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Buffalo Bills: Biggest Question Mark At Wide  Receiver?

After the 2013 NFL Draft, the Buffalo Bills received national attention for their decision to E.J. Manuel in the first round, but it was their choices later in the draft that could have the greatest impact this year.

While Manuel gets all of the hype about being the future face of the franchise, the Bills have a backup plan set in place in case he’s not ready to start. The Bills signed two veteran quarterbacks in Kevin Kolb and Tarvaris Jackson.

Whether any of the three candidates for the starting job can turn into an elite quarterback remains a mystery, but the bigger unknown is which players will be on the receiving end of their passes.

The Bills know they have a number one receiver in Stevie Johnson, but after him, the rest of the depth chart at wide receiver remains unclear.

Over the past two years the Bills have deployed three wide receiver sets featuring Johnson, Donald Jones, David Nelson and T.J. Graham as their starters.

However, the Bills lost Jones and Nelson to free agency. Jones signed with the New England Patriots and Nelson signed with the Cleveland Browns.

As a result, the Bills made addressing the wide receiver position their top priority after selecting Manuel. The Bills selected Robert Woods (USC) with the 41st overall pick in the second-round and Marquise Goodwin (Texas) with the 78th overall pick in the third-round, before signing undrafted free agent Da’Rick Rogers (Tennessee Tech).

Each player brings an interesting skill set to the Bills, but the questions remains how much of an impact these players will have in their first season. Wide receiver is one of the hardest positions for a college player to transition to the pros.

The early favorite to start opposite Johnson is likely to be Graham or Woods, since both players appear to be the most ‘NFL-ready’.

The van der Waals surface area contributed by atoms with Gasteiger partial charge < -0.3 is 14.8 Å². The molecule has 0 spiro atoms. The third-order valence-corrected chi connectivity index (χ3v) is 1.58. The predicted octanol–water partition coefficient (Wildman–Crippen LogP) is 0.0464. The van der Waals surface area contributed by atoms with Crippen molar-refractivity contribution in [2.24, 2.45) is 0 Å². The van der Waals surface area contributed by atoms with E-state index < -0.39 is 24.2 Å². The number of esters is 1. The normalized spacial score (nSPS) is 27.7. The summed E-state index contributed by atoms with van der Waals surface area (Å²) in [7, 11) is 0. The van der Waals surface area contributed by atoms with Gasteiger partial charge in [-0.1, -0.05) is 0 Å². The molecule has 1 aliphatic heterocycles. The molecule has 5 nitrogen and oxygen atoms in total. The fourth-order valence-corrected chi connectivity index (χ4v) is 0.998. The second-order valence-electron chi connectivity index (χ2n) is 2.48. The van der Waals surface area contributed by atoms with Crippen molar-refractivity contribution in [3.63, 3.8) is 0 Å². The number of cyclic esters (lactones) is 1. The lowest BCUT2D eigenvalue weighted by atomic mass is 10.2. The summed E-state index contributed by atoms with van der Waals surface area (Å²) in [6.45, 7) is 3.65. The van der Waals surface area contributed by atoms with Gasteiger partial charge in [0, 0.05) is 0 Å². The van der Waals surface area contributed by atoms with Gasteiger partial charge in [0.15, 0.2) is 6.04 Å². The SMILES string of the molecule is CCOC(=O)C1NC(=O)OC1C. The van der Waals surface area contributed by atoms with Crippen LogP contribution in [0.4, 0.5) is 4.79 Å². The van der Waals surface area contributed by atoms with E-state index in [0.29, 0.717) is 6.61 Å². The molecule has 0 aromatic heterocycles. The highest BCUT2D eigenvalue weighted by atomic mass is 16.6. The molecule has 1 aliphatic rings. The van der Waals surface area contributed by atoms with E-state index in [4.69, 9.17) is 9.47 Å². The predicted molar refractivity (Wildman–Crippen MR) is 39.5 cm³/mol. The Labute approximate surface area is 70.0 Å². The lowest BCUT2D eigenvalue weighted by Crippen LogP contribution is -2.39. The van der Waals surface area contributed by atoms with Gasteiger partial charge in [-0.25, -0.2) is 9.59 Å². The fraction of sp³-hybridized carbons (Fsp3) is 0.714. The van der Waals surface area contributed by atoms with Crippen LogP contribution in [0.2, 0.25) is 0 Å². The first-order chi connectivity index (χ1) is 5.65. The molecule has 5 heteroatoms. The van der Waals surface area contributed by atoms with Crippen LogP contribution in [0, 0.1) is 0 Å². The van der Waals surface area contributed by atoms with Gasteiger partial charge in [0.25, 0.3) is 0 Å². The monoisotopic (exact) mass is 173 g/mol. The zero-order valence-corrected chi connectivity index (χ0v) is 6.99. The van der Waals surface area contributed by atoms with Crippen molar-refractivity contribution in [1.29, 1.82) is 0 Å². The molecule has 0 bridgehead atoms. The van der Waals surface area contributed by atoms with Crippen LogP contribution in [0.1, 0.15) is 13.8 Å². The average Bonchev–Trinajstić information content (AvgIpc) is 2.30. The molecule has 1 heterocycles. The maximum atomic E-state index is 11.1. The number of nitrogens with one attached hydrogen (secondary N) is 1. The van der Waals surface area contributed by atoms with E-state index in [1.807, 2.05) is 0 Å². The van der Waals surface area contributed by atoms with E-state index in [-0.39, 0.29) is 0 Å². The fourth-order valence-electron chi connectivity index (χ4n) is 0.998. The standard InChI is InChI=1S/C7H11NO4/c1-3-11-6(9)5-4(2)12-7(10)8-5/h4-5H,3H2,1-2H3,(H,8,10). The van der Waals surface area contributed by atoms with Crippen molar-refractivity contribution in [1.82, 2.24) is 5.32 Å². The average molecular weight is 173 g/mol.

Graham is entering his second year, after hauling in 31 receptions for 322 yards and a touchdown as a rookie. He played on 68.6 percent of the offensive snaps, but most of the plays designed for him emphasized being a straight-line speedster and the Bills didn’t attempt many downfield throws.

Woods started 38 games in a pro-style offense at USC and was considered to be the most ‘NFL-ready’ in this year’s draft. He’s a possession-type receiver with great route-running skills and ran a 4.51 forty time at the Scouting Combine. He had 76 receptions for 846 yards and 11 touchdowns in 2012.

Goodwin is currently projected to be a slot receiver after running a 4.27 forty time. He was a two-sport athlete at Texas, who also ran track and as a result didn’t have the opportunity to fully develop his skills. He was used in end-arounds and screens as a game-changer.

Rogers might have gone undrafted because of three failed drug tests for smoking marijuana, but he had first-round talent. He ran 4.48 forty and had a 39” vertical, but will have to prove to the Bills that he has matured just to make the roster.

Aside from the Graham and the rookies, the Bills will also have to make a decision on Brad Smith and Marcus Easley.

Smith could be a salary cap casualty if the Bills decide to eliminate the wildcat and Easley, who was projected to be a potential starter years ago, has been plagued by injuries the past two years.

The Bills are heading into training camp, installing an up-tempo offense. In order for it to succeed, the Bills need to figure out their starters at quarterback and wide receiver. Running back is already taken care of with C.J. Spiller as the starter and Fred Jackson as his backup.